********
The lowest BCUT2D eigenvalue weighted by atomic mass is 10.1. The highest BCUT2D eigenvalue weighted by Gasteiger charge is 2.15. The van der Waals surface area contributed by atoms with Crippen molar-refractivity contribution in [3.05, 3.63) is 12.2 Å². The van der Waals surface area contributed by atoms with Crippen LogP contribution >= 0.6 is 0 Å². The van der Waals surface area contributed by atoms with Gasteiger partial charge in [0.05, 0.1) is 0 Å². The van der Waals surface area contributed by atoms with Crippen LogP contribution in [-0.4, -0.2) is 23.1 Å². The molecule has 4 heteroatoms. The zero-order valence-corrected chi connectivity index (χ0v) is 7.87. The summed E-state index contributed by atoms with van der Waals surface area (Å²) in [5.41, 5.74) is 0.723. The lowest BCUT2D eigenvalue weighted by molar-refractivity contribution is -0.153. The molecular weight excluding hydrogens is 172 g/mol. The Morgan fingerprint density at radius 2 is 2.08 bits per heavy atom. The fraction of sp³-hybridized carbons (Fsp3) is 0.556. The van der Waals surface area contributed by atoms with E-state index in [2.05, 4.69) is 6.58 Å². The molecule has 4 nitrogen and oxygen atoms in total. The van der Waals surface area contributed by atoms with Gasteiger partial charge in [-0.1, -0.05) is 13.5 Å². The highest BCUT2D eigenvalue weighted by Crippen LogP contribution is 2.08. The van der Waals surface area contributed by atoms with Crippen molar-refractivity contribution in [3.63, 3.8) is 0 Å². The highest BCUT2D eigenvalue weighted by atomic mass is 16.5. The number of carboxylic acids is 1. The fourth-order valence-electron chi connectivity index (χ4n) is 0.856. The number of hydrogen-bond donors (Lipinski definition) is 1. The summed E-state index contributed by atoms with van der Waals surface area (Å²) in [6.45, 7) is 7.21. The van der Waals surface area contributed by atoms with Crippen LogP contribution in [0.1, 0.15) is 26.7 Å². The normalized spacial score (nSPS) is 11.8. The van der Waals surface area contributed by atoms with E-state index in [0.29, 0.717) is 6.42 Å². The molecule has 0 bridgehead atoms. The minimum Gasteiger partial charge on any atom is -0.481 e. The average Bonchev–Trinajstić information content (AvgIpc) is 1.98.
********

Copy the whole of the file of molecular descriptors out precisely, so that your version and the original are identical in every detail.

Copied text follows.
The lowest BCUT2D eigenvalue weighted by atomic mass is 10.1. The highest BCUT2D eigenvalue weighted by Gasteiger charge is 2.15. The van der Waals surface area contributed by atoms with Crippen molar-refractivity contribution in [3.05, 3.63) is 12.2 Å². The van der Waals surface area contributed by atoms with Crippen LogP contribution >= 0.6 is 0 Å². The van der Waals surface area contributed by atoms with Gasteiger partial charge in [0.05, 0.1) is 0 Å². The van der Waals surface area contributed by atoms with Crippen LogP contribution in [-0.4, -0.2) is 23.1 Å². The molecule has 4 heteroatoms. The zero-order valence-corrected chi connectivity index (χ0v) is 7.87. The summed E-state index contributed by atoms with van der Waals surface area (Å²) in [5.41, 5.74) is 0.723. The lowest BCUT2D eigenvalue weighted by molar-refractivity contribution is -0.153. The molecular weight excluding hydrogens is 172 g/mol. The Morgan fingerprint density at radius 2 is 2.08 bits per heavy atom. The fraction of sp³-hybridized carbons (Fsp3) is 0.556. The van der Waals surface area contributed by atoms with E-state index in [2.05, 4.69) is 6.58 Å². The molecule has 4 nitrogen and oxygen atoms in total. The van der Waals surface area contributed by atoms with Gasteiger partial charge in [-0.1, -0.05) is 13.5 Å². The highest BCUT2D eigenvalue weighted by Crippen LogP contribution is 2.08. The van der Waals surface area contributed by atoms with Crippen molar-refractivity contribution in [3.63, 3.8) is 0 Å². The highest BCUT2D eigenvalue weighted by atomic mass is 16.5. The number of carboxylic acids is 1. The fourth-order valence-electron chi connectivity index (χ4n) is 0.856. The number of hydrogen-bond donors (Lipinski definition) is 1. The summed E-state index contributed by atoms with van der Waals surface area (Å²) in [6.45, 7) is 7.21. The van der Waals surface area contributed by atoms with Crippen LogP contribution in [0.1, 0.15) is 26.7 Å². The normalized spacial score (nSPS) is 11.8. The van der Waals surface area contributed by atoms with E-state index in [0.29, 0.717) is 6.42 Å². The molecule has 0 bridgehead atoms. The minimum Gasteiger partial charge on any atom is -0.481 e. The average Bonchev–Trinajstić information content (AvgIpc) is 1.98.